Etiquette, literate plastic keyboard maestro Owen Ashworth's fourth release under the moniker Casiotone for the Painfully Alone introduced non-bedroom production into the mix, utilizing guest vocalists, strings, woodwinds, pedal steel guitars, and various synthesizers and drum machines from other companies into what was once a simple recipe. What sounds like a major overhaul on the album jacket is less so when applied to the 12 tracks that fill Etiquette's exoskeleton with meat. Fans who swooned over Ashworth's previous collections of snide, affecting, and consistently heartbroken pop songs will find that he's only taken the first step up from lo-fi, with at least half of the songs still residing in the thin, insular confines of four-track distortion filtered through corner store six-packs. That's not to say that songs like "I Love Creedence," "Cold White Christmas," and the Steve Merritt-channeling-David Bowie's-"Five Years'" grandeur of "New Year's Kiss" don't resonate on a sonic level as well as an emotional one. In fact, those three, along with the jazzy "Bobby Malone Moves Home" and the hesitant "Nashville Parthenon" may be some of his finest works, but the inclusion of guest vocalists Sam Mickens, Jenn Herbinson, and Katy Davidson -- the latter leads four songs -- all of whom have lovely and expressive voices, keeps Etiquette from engaging on the kind of one-on-one basis that made Pocket Symphonies for Lonely Subway Cars and Twinkle Echo such selfish pleasures.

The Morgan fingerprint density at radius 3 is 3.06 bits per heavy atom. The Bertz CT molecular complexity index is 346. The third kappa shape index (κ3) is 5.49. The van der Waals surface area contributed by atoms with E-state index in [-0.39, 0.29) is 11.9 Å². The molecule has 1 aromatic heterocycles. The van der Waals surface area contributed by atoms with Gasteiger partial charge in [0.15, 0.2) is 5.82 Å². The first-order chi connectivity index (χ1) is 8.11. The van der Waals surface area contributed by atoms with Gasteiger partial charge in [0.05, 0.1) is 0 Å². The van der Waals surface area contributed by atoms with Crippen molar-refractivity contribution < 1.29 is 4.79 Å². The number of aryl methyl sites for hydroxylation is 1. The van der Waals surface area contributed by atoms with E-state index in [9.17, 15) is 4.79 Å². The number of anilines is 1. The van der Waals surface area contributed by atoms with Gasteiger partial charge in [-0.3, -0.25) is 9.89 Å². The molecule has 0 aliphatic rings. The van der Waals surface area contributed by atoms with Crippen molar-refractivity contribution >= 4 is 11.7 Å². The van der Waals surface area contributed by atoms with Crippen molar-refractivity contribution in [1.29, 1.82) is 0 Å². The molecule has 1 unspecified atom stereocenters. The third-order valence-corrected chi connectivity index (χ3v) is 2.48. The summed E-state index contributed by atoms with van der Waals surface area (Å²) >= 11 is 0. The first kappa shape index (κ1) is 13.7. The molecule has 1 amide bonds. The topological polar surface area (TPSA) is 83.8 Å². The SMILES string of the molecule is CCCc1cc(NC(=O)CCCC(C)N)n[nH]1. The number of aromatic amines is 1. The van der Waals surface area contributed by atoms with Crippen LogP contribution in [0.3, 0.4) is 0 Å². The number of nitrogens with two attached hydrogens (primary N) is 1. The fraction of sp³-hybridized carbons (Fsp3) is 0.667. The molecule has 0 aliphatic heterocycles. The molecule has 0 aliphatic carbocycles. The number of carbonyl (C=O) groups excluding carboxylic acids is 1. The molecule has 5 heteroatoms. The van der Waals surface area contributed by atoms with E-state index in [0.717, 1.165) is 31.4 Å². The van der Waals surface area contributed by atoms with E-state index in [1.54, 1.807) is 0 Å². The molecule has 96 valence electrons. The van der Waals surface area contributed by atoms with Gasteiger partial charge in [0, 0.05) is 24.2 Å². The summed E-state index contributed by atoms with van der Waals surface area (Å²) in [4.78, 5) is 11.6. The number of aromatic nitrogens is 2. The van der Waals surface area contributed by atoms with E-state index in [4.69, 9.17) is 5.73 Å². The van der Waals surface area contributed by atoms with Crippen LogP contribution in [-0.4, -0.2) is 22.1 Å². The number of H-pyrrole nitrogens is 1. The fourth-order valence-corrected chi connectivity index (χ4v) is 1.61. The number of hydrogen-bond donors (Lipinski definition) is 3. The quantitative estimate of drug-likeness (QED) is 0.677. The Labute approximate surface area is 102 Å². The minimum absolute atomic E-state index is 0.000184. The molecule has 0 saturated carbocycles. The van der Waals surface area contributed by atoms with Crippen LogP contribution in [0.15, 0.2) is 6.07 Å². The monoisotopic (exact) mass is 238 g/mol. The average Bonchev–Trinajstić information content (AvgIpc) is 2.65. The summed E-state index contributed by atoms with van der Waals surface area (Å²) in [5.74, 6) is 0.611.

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AllMusic Review by James Christopher Monger